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I have some brass, and could part with say about 20.

That would get U going.

pm me
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  #11  
Old 10-06-2006, 11:46 AM
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38/55 Modern Loads

I loaded and tested my 38/55 loads yesterday with the following results:
(Listed by powder weight/powder/bullet weight/avg. velocity)
All loads employed "fire formed" (new) Remington 30-30 brass and were primed with CCI 200 Large (standard) primers.
1.) 18.0/2400/262gr PB cast/1630fps
2.) 18.5/IMR4759/262gr PB cast/1600fps
3.) 35.0/H4895/268gr GC cast/1810fps
4.) 34.0/IMR4895/268gr GC cast/1750fps
5.) 28.0/RL7/268gr GC cast/1722fps
6.) 30.0/RL7/268gr GC cast/1835fps
7.) 28.0/H4198/268gr GC cast/1945fps
8.) 29.5/IMR4198/268gr GC cast/1950fps
These loads were safe in my rifle only-----normal cautions apply! Most loads went into two inches or less with iron sights at 60 yards; loads 7 & 8 were the most accurate "nudging" 1 1/4" (4 shot groups). Recoil was noticable when velocity was over 1800fps; however, my rifle has a "curved" steel butt plate, which makes the 30th plus round "felt" when shooting at a bench. I'll mount a "receiver" sight on it next and refind my loads before the next session. Riley
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  #12  
Old 10-11-2006, 08:15 PM
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My .381 diameter bullets are just a bit oversized (too snug in the chamber). Does anyone out there have a .379 (bullet) sizing die they would part with for a reasonable price? Riley
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  #13  
Old 10-11-2006, 08:33 PM
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Riley,

We here at Beartooth Bullets have projectiles for your .38-55 sized in diameters from .376"-.380" as per your needs and requests. Oh, and by-the-way, our gas checked bullets come ready to shoot, with the gas checks crimped on the bullets!

Here's the link:

Beartooth Bullets .38-55 Bullet Selection

Thanks for looking!

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  #14  
Old 10-12-2006, 05:06 PM
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Thanks Marshall, I'll have to try some of them. Riley
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  #15  
Old 11-04-2006, 01:47 PM
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I'd like to add a note, for you 38-55 fans.

When I lived in Juneau, Alaska in the early '60s, back before the oil boom, things were a lot more casual. Fishing, trapping and hunting were main-line operations.

Anyhow I met, played cards and drank beer with many of the descendents of the 1898 gold rush guys.

Interestingly, the 38-55 seems to have been a favorite in the gold rush days. It was said to have ALMOST the power of the 45-70. How close "almost" was is a bit of a mystery. One thing for sure though. The Winchester 38-55 was the most powerful and DEPENDABLE ultra LIGHT weapon commonly available. In those days, everything was back-packed. Dogs were used, when available, sled dogs in the winter, pack dogs in the summer. Horses seemed to have a rough time, especally in the winter, but also with muskeg swamps and near 90 degree mountians. With all that weight on your back, a Winchester carbine in 38-55 must have seemed a godsend.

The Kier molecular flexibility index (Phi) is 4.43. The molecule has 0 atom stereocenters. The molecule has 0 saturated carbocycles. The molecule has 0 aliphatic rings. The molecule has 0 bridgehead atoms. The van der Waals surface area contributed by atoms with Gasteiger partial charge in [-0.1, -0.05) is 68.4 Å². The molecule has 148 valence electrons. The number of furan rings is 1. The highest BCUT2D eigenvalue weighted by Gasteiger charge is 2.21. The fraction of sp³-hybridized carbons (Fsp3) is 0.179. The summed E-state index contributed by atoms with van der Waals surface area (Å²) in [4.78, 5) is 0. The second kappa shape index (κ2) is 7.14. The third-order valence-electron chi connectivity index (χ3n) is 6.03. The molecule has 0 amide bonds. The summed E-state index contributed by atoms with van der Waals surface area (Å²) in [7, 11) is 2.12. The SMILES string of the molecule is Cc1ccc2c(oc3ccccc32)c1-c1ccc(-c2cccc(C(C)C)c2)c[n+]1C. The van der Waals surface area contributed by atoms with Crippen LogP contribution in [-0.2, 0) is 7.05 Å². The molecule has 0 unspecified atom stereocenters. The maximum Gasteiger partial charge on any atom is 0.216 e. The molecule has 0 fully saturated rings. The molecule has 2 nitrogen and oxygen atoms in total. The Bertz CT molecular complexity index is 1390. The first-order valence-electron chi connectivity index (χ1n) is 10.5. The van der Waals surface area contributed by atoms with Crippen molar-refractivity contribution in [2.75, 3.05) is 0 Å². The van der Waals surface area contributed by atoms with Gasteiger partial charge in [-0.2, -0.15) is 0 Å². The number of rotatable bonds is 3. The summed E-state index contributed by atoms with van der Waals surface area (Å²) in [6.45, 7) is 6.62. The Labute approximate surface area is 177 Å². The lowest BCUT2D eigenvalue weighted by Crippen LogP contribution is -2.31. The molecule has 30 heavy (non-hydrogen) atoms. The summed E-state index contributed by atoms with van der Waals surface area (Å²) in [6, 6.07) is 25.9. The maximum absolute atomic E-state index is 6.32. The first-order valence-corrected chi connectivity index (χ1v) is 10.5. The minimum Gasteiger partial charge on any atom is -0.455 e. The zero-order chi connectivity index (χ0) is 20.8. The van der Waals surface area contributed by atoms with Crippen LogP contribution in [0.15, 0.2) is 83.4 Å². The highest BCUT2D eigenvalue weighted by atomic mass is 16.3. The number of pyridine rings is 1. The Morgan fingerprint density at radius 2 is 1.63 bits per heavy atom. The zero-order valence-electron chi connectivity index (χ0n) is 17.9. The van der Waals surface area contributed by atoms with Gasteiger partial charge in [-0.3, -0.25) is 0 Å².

I would hate to take on a record Alaskan Brownie with a 38-55, but I know it was done and done successfully.

Just a footnote..................
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  #16  
Old 11-04-2006, 06:26 PM
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Interesting story there Cannonball. My wife and I were in Alaska last May and got to see the "Klondike Trail"; they were some mighty "hearty" folks that made that "trek".
I casted some 264gr bullets with a #2 lead mixture, lubed them with liquid Alox, and installed gas checks. They miked .3775 (avg without sizing them) and weighed 271gr (avg). Interestly, they shot about as well as the "oversized" cast (which, BTW I stopped using). I got my .379 sizing die and have spent an evening resizing all the .381 diameter bullets. I'll be loading up and have a go at some more groups. My best loads have been: 1) 27.5gr of H4198 with a 271 home cast (.3775) at about 1810fps and 2) 29.5gr of IMR4198 with the same bullet at 1905fps. Both will group 3 shots in 1 1/4" center-to-center at 60yards using a newly installed receiver sight. Recoil is noticeable, but not unpleasant and there are no indications of anything but "moderate" pressure (ie, no sticky extractions, primer marks, etc., etc.). I think I have far exceeded (safely, I might add) the original "Hi Velocity" load that even looks good on paper if you consider the slugs to have a B.C. of .290 or better. I sure like the "cookie cutter" type holes the big bullets leave on the target. I will try some AA2015 powder, in addition to the new .379 bullets, to see if accuracy can be improved upon. Riley